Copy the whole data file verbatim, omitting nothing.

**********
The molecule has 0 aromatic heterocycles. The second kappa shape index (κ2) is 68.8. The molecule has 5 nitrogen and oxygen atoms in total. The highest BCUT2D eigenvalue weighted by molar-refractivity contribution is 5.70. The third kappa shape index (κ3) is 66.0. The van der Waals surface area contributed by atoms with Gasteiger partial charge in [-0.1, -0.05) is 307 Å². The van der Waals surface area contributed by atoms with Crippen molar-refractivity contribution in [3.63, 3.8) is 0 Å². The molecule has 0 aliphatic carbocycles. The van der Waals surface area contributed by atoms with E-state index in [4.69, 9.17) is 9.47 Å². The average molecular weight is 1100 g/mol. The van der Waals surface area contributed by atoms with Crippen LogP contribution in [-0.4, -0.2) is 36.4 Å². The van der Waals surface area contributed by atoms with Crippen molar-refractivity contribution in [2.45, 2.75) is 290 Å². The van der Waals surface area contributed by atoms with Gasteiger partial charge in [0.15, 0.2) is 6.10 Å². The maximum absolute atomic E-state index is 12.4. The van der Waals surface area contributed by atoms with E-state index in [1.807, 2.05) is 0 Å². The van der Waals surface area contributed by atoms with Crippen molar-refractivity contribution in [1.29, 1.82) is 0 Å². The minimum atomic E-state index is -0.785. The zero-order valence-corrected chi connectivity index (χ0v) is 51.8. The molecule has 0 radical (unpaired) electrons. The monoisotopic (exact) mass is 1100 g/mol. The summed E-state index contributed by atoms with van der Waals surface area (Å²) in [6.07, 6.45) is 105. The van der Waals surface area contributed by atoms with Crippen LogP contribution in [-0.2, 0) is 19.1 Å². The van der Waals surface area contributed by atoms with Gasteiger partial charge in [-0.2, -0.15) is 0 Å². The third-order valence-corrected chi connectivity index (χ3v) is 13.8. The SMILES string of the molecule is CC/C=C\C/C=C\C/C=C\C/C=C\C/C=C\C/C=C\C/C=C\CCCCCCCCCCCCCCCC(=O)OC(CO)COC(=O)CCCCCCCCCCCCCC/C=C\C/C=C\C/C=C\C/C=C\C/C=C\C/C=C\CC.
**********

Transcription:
The molecule has 0 aromatic heterocycles. The second kappa shape index (κ2) is 68.8. The molecule has 5 nitrogen and oxygen atoms in total. The highest BCUT2D eigenvalue weighted by molar-refractivity contribution is 5.70. The third kappa shape index (κ3) is 66.0. The van der Waals surface area contributed by atoms with Gasteiger partial charge in [-0.1, -0.05) is 307 Å². The van der Waals surface area contributed by atoms with Crippen molar-refractivity contribution in [3.63, 3.8) is 0 Å². The molecule has 0 aliphatic carbocycles. The van der Waals surface area contributed by atoms with E-state index in [4.69, 9.17) is 9.47 Å². The average molecular weight is 1100 g/mol. The van der Waals surface area contributed by atoms with Crippen LogP contribution in [-0.4, -0.2) is 36.4 Å². The van der Waals surface area contributed by atoms with Crippen molar-refractivity contribution in [2.45, 2.75) is 290 Å². The van der Waals surface area contributed by atoms with Gasteiger partial charge in [0.15, 0.2) is 6.10 Å². The maximum absolute atomic E-state index is 12.4. The van der Waals surface area contributed by atoms with E-state index in [1.807, 2.05) is 0 Å². The van der Waals surface area contributed by atoms with Crippen molar-refractivity contribution in [1.29, 1.82) is 0 Å². The minimum atomic E-state index is -0.785. The zero-order valence-corrected chi connectivity index (χ0v) is 51.8. The molecule has 0 radical (unpaired) electrons. The monoisotopic (exact) mass is 1100 g/mol. The summed E-state index contributed by atoms with van der Waals surface area (Å²) in [6.07, 6.45) is 105. The van der Waals surface area contributed by atoms with Crippen LogP contribution in [-0.2, 0) is 19.1 Å². The van der Waals surface area contributed by atoms with Gasteiger partial charge in [-0.2, -0.15) is 0 Å². The third-order valence-corrected chi connectivity index (χ3v) is 13.8. The SMILES string of the molecule is CC/C=C\C/C=C\C/C=C\C/C=C\C/C=C\C/C=C\C/C=C\CCCCCCCCCCCCCCCC(=O)OC(CO)COC(=O)CCCCCCCCCCCCCC/C=C\C/C=C\C/C=C\C/C=C\C/C=C\C/C=C\CC.